In applying the totality of those considerations to the matter before us, we agree with the Superior Court that the trial judge was too restrictive in interpreting the requirements of Batson. As the Court in Powers further observed:
[T]he purpose of the jury system is to impress upon the criminal defendant and the community as a whole that a verdict of conviction or acquittal is given in accordance with the law by persons who are fair. The verdict will not be accepted or understood on these terms if the the jury is chosen by unlawful means at the outset. Upon these considerations, we find that a criminal defendant suffers a real injury when the prosecutor excludes jurors at his or her own trial on account of race.
Powers, 499 U.S. at ___, 111 S.Ct. at 1372, 113 L.Ed.2d at 426. Thus, the type of invidious discrimination and the resultant undermining of the integrity of the trial process sought to be prohibited by the spirit of Batson and explicitly condemned in Powers, demands no less than a valid prosecutorial justification be given each time peremptory challenges are exercised disproportionately to exclude from juries members of a particular racial class. Absent such a justification, as in the instant matter, the inference of purposeful discrimination, which naturally arises from such a use of peremptory challenges, becomes too strong to withstand constitutional scrutiny.
Accordingly, the order of the Superior Court is affirmed and the matter remanded for a new trial.
LARSEN and McDERMOTT, JJ., concur in the result.
ZAPPALA and PAPADAKOS, file concurring opinions.
I concur in the result. I write separately to raise the question whether, following Batson v. Kentucky, 476 U.S. 79, 106 S.Ct. 1712, 90 L.Ed.2d 69 (1986), and its progeny, the practice of allowing peremptory challenges has become such a burden to the system that it would be better to discard it entirely.
Peremptory challenges, in their original conception, were intended to offer the opportunity to dismiss veniremen from the petit jury without assigning a reason. Both prosecution and defense were permitted to strike individual jurors arbitrarily, even irrationally, on the basis of irrelevant personal characteristics.
The peremptory challenge is often exercised . . . on grounds normally thought irrelevant to legal proceedings or official action, namely the race, religion, nationality, occupation or affiliations of people summoned for jury duty. For the question a prosecutor or defense counsel must decide is not whether a juror of a particular race or nationality is in fact partial, but whether one from a different group is less likely to be.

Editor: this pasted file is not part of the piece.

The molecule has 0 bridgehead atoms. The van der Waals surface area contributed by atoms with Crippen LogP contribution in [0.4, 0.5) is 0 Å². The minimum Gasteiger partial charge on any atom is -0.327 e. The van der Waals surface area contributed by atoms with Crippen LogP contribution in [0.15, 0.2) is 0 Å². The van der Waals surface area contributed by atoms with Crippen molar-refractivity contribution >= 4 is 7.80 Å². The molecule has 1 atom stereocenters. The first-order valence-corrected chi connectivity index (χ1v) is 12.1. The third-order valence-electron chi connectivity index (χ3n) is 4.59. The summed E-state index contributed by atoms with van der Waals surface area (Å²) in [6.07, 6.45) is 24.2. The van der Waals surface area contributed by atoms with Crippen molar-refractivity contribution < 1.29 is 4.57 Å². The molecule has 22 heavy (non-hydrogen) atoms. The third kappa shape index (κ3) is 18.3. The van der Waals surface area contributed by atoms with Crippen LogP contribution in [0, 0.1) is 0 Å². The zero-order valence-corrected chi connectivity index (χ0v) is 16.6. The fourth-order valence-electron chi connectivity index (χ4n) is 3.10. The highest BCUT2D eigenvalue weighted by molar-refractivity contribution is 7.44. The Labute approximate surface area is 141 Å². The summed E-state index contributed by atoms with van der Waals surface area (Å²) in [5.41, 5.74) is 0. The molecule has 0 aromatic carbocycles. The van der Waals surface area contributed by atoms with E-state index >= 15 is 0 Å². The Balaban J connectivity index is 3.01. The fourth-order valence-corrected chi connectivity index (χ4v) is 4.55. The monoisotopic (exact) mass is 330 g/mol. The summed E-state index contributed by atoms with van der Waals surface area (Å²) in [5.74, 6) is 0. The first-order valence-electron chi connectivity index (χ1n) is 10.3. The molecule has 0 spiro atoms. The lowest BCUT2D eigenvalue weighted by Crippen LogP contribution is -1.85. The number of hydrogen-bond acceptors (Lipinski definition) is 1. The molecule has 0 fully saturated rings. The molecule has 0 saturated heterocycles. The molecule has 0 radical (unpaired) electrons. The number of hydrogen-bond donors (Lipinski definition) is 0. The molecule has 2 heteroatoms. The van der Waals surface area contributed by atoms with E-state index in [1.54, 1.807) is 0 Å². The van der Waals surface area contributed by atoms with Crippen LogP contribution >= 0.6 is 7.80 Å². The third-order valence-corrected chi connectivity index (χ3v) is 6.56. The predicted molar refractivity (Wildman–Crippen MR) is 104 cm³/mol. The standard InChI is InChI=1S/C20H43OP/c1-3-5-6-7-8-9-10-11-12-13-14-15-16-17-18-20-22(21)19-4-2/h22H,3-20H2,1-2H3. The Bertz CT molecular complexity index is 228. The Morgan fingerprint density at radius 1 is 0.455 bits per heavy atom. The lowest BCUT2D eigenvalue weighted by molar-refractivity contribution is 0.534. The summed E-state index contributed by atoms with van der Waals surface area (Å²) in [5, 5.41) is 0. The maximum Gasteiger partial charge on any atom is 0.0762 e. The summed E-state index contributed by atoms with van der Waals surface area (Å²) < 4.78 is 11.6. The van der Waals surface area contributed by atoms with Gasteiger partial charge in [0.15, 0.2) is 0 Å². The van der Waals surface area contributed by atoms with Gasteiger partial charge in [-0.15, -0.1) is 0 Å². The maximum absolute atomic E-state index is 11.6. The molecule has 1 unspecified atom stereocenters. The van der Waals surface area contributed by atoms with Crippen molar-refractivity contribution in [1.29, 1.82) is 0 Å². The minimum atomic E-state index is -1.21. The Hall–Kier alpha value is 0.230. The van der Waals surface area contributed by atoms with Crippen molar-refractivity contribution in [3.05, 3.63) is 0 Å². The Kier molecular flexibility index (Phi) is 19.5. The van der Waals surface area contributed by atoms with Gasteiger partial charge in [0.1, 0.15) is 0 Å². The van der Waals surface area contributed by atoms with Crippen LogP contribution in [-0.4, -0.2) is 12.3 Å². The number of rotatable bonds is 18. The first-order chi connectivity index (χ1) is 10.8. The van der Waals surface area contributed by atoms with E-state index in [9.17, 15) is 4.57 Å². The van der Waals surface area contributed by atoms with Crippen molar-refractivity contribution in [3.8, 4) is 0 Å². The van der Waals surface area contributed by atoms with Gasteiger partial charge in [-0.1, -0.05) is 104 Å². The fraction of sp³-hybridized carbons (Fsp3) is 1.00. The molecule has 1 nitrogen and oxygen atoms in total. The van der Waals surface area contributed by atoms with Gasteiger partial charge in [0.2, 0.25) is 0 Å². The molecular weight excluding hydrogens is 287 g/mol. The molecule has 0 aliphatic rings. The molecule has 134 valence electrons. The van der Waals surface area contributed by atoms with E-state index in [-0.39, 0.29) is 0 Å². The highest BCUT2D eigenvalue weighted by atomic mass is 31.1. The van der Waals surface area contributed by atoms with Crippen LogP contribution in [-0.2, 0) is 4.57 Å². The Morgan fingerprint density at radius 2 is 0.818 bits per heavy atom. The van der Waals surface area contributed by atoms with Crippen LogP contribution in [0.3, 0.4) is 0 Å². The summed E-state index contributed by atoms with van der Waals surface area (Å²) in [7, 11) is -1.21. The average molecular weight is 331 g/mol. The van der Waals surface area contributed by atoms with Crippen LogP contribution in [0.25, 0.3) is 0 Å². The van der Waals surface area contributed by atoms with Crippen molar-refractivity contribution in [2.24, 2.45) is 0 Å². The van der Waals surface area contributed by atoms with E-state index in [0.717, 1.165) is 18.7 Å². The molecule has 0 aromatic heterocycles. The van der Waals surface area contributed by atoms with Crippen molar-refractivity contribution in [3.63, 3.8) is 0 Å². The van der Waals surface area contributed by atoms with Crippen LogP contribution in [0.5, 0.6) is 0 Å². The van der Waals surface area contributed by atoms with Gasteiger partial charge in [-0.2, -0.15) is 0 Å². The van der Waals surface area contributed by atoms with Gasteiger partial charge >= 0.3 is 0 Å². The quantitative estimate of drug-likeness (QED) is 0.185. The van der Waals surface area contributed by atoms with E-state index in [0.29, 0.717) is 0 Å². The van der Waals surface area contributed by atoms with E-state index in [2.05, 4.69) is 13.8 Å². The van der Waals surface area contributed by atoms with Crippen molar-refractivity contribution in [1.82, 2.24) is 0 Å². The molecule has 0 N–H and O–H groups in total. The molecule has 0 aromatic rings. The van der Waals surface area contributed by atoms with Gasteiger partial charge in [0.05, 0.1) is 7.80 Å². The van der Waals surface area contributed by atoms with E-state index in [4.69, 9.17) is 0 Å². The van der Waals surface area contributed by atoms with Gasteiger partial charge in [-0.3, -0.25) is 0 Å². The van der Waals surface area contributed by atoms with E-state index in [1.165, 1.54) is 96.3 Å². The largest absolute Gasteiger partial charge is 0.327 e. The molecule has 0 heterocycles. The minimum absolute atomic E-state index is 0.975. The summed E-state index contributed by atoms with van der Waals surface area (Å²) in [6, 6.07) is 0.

In Batson, the United States Supreme Court held that a defendant who is a member of a cognizable racial group could, on equal protection grounds, challenge the use of peremptory challenges to remove members of his race. In Holland v. Illinois, 493 U.S. 474, 110 S.Ct. 803, 107 L.Ed.2d 905 (1990), the Court held that although a white defendant had standing to challenge the prosecution's use of peremptory challenges to exclude blacks from the jury, his Sixth Amendment right to the fair possibility of a representative jury would not be violated had such occurred. In Powers v. Ohio, 499 U.S. ___, 111 S.Ct. 1364, 1377, 113 L.Ed.2d 411 (1991), the Court answered the question not raised in Holland, holding that a white defendant may, on equal protection grounds, challenge the peremptory exclusion of black jurors.
The Supreme Court has stated that "it remains for the trial courts to develop rules, without unnecessary disruption of the jury selection process, to permit legitimate and well-founded objections to the use of peremptory challenges as a mask for race prejudice." Id. 111 S.Ct. at 1374. I question whether this can in fact be accomplished. Mere disparity of numbers, we have held, is insufficient to raise an inference of discriminatory use of peremptories. Yet those "who are of a mind to discriminate" will surely not make public admission of their intention. Thus it is difficult to imagine how a court could make an objective finding of a prima facie case. It is just as difficult to imagine how a court could cite an objective basis for rejecting any non-racial reason for the use of a peremptory offered by the prosecutor. These difficulties are compounded when the trial court's determination is the subject of appellate review.
In Hernandez v. New York, ___ U.S. ___, 111 S.Ct. 1859, 114 L.Ed.2d 395 (1991), a majority of the Supreme Court held that a trial court's finding on the issue of discriminatory intent must be affirmed unless it is clearly erroneous. (Plurality Opinion of Kennedy, J., joined by Rehnquist, C.J., White, and Souter, JJ.; Concurring Opinion of O'Connor, J., joined by Scalia, J.) In that case, the trial court accepted as race neutral the prosecutor's proffered explanation that prospective Latino jurors were struck from the venire because he suspected they might not abide by official translations of Spanish language testimony.